- memory fence c++
- memory barrier c++
- c++ thread memory visibility
You can search for these keywords on Google. Hundreds of people would agree that without synchronization, a write to sharedMutableObject1 by thread A at Time 1 is not guaranteed to be visible to Thread B at Time 2.
In any aggressively multithreaded program, there are very few shared mutable objects. If there’s none by design, then all threads can operate in single-threaded mode as if there’s no other thread in existence.
In single-threaded mode (the default) compilers would Not generate machine code to always flush a write to main memory bypassing register/L1/L2/L3 caches. Such a memory barrier/fence is extremely expensive — Main memory is at least 100 times slower than register access.
I would hypothesize that by default, the most recent write (at Time 1) is saved to register only, not L1 cache, because at compile time, compiler author doesn’t know if at runtime this same thread may write to that same address! If you update this object very soon, then it’s wasteful to flush the intermediate, temporary values to L1 cache, since no other threads need to see it.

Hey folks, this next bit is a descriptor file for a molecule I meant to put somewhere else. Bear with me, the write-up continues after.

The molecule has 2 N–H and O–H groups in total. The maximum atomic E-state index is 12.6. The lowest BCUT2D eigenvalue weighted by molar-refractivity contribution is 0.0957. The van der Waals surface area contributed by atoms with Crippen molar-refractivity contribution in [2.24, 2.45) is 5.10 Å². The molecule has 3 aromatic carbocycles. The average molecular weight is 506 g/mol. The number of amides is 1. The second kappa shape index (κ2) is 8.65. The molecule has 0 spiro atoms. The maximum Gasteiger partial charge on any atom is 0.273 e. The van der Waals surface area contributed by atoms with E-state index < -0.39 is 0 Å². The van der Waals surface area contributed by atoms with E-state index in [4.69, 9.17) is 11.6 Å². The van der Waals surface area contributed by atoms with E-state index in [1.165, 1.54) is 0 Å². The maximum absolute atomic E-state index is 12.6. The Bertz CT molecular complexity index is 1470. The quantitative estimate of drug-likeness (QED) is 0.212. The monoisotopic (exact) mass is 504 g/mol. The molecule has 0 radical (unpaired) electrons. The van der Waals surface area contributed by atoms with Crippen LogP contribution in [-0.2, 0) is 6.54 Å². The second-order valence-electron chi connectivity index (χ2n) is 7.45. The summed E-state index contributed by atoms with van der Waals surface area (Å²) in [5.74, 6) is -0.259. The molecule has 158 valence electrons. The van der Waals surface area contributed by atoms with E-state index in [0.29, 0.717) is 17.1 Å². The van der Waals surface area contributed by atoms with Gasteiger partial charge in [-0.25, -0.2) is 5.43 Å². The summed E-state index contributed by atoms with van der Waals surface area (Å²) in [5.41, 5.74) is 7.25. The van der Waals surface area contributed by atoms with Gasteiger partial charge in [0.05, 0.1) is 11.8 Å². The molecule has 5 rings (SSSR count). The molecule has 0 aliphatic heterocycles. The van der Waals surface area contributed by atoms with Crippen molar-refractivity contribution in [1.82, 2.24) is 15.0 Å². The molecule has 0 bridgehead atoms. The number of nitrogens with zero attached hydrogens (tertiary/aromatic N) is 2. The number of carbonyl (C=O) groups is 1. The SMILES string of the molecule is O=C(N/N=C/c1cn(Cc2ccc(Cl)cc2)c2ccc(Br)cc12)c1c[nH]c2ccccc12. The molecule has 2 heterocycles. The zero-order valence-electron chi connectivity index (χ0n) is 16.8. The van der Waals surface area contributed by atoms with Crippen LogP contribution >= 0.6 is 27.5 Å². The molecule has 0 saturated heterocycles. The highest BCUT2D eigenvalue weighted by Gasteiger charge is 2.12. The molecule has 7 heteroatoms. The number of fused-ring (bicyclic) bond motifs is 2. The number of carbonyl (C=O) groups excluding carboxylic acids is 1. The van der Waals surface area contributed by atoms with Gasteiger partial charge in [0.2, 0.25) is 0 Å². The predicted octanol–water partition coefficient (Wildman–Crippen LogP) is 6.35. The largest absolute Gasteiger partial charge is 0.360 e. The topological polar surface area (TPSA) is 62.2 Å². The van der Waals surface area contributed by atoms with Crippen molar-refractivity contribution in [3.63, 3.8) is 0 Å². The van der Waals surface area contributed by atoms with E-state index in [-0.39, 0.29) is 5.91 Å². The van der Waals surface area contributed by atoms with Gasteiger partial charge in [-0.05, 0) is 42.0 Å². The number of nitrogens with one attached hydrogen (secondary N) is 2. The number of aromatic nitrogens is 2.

L1 cache is about 10 times slower than register.
Multi-threaded lock-free programming always assumes multiple threads access shared mutable objects.
Even a lock-free function without contention  requires memory barriers and is therefore slower than single-threaded mode. I would say in a low-contention context, the main performance gain of single-threaded over lock-free is data cache efficiency. Another performance gain is statement reordering.
 i.e. no retry needed, since other threads are unlikely to touch sharedMutableObject1 concurrently